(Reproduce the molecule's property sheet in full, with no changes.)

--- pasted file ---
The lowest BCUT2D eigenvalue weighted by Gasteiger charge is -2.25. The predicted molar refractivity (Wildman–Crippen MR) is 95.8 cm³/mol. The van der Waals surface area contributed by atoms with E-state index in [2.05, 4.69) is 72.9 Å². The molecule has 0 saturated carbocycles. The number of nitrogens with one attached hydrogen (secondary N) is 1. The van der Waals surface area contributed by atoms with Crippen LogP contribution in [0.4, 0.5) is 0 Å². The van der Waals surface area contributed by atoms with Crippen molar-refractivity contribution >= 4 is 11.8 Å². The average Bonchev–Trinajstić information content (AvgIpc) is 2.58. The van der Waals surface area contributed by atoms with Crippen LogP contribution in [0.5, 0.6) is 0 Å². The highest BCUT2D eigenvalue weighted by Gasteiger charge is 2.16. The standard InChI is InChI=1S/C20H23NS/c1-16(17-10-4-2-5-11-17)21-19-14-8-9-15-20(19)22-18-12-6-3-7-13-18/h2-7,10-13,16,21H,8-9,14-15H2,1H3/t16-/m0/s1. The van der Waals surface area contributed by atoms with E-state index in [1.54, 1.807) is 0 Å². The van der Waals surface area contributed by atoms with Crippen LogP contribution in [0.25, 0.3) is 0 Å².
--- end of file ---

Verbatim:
The lowest BCUT2D eigenvalue weighted by Gasteiger charge is -2.25. The predicted molar refractivity (Wildman–Crippen MR) is 95.8 cm³/mol. The van der Waals surface area contributed by atoms with E-state index in [2.05, 4.69) is 72.9 Å². The molecule has 0 saturated carbocycles. The number of nitrogens with one attached hydrogen (secondary N) is 1. The van der Waals surface area contributed by atoms with Crippen LogP contribution in [0.4, 0.5) is 0 Å². The van der Waals surface area contributed by atoms with Crippen molar-refractivity contribution >= 4 is 11.8 Å². The average Bonchev–Trinajstić information content (AvgIpc) is 2.58. The van der Waals surface area contributed by atoms with Crippen LogP contribution in [0.5, 0.6) is 0 Å². The highest BCUT2D eigenvalue weighted by Gasteiger charge is 2.16. The standard InChI is InChI=1S/C20H23NS/c1-16(17-10-4-2-5-11-17)21-19-14-8-9-15-20(19)22-18-12-6-3-7-13-18/h2-7,10-13,16,21H,8-9,14-15H2,1H3/t16-/m0/s1. The van der Waals surface area contributed by atoms with E-state index in [1.54, 1.807) is 0 Å². The van der Waals surface area contributed by atoms with Crippen LogP contribution in [0.25, 0.3) is 0 Å².